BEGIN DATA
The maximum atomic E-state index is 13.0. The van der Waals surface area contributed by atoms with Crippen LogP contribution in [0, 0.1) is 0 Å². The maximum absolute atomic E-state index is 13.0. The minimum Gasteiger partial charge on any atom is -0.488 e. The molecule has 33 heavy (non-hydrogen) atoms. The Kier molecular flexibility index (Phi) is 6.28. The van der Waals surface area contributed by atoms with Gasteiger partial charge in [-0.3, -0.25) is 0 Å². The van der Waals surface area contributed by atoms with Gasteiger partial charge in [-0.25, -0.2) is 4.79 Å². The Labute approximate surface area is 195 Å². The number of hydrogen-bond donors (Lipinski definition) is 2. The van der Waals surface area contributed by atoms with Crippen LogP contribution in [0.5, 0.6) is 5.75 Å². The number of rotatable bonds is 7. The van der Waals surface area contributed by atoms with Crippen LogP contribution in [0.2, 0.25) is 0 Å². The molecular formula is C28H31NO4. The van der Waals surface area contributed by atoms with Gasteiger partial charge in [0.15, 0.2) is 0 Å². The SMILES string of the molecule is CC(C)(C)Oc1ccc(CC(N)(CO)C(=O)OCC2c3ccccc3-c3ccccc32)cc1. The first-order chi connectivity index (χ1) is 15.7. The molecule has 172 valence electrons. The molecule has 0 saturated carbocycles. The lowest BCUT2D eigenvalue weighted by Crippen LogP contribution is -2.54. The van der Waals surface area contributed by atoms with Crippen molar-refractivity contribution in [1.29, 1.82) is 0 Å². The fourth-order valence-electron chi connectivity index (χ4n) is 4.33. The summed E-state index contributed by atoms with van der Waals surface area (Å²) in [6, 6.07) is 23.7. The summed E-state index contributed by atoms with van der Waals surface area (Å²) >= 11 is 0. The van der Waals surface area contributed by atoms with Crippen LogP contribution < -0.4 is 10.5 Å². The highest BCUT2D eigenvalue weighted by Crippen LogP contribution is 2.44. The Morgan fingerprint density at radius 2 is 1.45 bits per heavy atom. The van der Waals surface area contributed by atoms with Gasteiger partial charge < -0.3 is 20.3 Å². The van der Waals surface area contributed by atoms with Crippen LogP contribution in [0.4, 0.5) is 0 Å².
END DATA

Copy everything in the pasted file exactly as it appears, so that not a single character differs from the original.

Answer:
The maximum atomic E-state index is 13.0. The van der Waals surface area contributed by atoms with Crippen LogP contribution in [0, 0.1) is 0 Å². The maximum absolute atomic E-state index is 13.0. The minimum Gasteiger partial charge on any atom is -0.488 e. The molecule has 33 heavy (non-hydrogen) atoms. The Kier molecular flexibility index (Phi) is 6.28. The van der Waals surface area contributed by atoms with Gasteiger partial charge in [-0.3, -0.25) is 0 Å². The van der Waals surface area contributed by atoms with Gasteiger partial charge in [-0.25, -0.2) is 4.79 Å². The Labute approximate surface area is 195 Å². The number of hydrogen-bond donors (Lipinski definition) is 2. The van der Waals surface area contributed by atoms with Crippen LogP contribution in [0.5, 0.6) is 5.75 Å². The number of rotatable bonds is 7. The van der Waals surface area contributed by atoms with Crippen LogP contribution in [0.2, 0.25) is 0 Å². The molecular formula is C28H31NO4. The van der Waals surface area contributed by atoms with Gasteiger partial charge in [0.15, 0.2) is 0 Å². The SMILES string of the molecule is CC(C)(C)Oc1ccc(CC(N)(CO)C(=O)OCC2c3ccccc3-c3ccccc32)cc1. The first-order chi connectivity index (χ1) is 15.7. The molecule has 172 valence electrons. The molecule has 0 saturated carbocycles. The lowest BCUT2D eigenvalue weighted by Crippen LogP contribution is -2.54. The van der Waals surface area contributed by atoms with Crippen molar-refractivity contribution in [1.29, 1.82) is 0 Å². The fourth-order valence-electron chi connectivity index (χ4n) is 4.33. The summed E-state index contributed by atoms with van der Waals surface area (Å²) in [6, 6.07) is 23.7. The summed E-state index contributed by atoms with van der Waals surface area (Å²) >= 11 is 0. The van der Waals surface area contributed by atoms with Crippen LogP contribution < -0.4 is 10.5 Å². The highest BCUT2D eigenvalue weighted by Crippen LogP contribution is 2.44. The Morgan fingerprint density at radius 2 is 1.45 bits per heavy atom. The van der Waals surface area contributed by atoms with Gasteiger partial charge < -0.3 is 20.3 Å². The van der Waals surface area contributed by atoms with Crippen LogP contribution in [0.4, 0.5) is 0 Å².